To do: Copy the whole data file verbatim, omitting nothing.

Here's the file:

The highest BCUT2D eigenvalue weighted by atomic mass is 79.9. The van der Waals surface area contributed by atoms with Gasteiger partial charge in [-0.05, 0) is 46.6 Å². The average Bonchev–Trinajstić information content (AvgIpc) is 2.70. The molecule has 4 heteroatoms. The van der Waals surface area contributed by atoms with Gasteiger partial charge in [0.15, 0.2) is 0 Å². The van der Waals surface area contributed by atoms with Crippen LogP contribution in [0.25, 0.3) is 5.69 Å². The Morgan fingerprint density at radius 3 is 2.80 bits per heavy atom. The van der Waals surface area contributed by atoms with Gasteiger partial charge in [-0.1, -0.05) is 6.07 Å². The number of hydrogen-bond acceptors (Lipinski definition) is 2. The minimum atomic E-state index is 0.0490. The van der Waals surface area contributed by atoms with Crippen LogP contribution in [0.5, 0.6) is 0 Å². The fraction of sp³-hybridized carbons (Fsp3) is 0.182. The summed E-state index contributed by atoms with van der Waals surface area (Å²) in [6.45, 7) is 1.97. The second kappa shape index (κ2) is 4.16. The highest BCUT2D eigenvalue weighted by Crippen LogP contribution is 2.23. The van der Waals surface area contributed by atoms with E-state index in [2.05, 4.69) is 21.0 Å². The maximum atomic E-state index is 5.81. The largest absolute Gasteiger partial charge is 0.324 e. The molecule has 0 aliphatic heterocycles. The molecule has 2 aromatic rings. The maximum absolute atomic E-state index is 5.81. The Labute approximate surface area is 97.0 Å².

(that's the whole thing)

The highest BCUT2D eigenvalue weighted by atomic mass is 79.9. The van der Waals surface area contributed by atoms with Gasteiger partial charge in [-0.05, 0) is 46.6 Å². The average Bonchev–Trinajstić information content (AvgIpc) is 2.70. The molecule has 4 heteroatoms. The van der Waals surface area contributed by atoms with Gasteiger partial charge in [0.15, 0.2) is 0 Å². The van der Waals surface area contributed by atoms with Crippen LogP contribution in [0.25, 0.3) is 5.69 Å². The Morgan fingerprint density at radius 3 is 2.80 bits per heavy atom. The van der Waals surface area contributed by atoms with Gasteiger partial charge in [-0.1, -0.05) is 6.07 Å². The number of hydrogen-bond acceptors (Lipinski definition) is 2. The minimum atomic E-state index is 0.0490. The van der Waals surface area contributed by atoms with Crippen LogP contribution in [0.5, 0.6) is 0 Å². The fraction of sp³-hybridized carbons (Fsp3) is 0.182. The summed E-state index contributed by atoms with van der Waals surface area (Å²) in [6.45, 7) is 1.97. The second kappa shape index (κ2) is 4.16. The highest BCUT2D eigenvalue weighted by Crippen LogP contribution is 2.23. The van der Waals surface area contributed by atoms with E-state index in [2.05, 4.69) is 21.0 Å². The maximum atomic E-state index is 5.81. The largest absolute Gasteiger partial charge is 0.324 e. The molecule has 0 aliphatic heterocycles. The molecule has 2 aromatic rings. The maximum absolute atomic E-state index is 5.81. The Labute approximate surface area is 97.0 Å².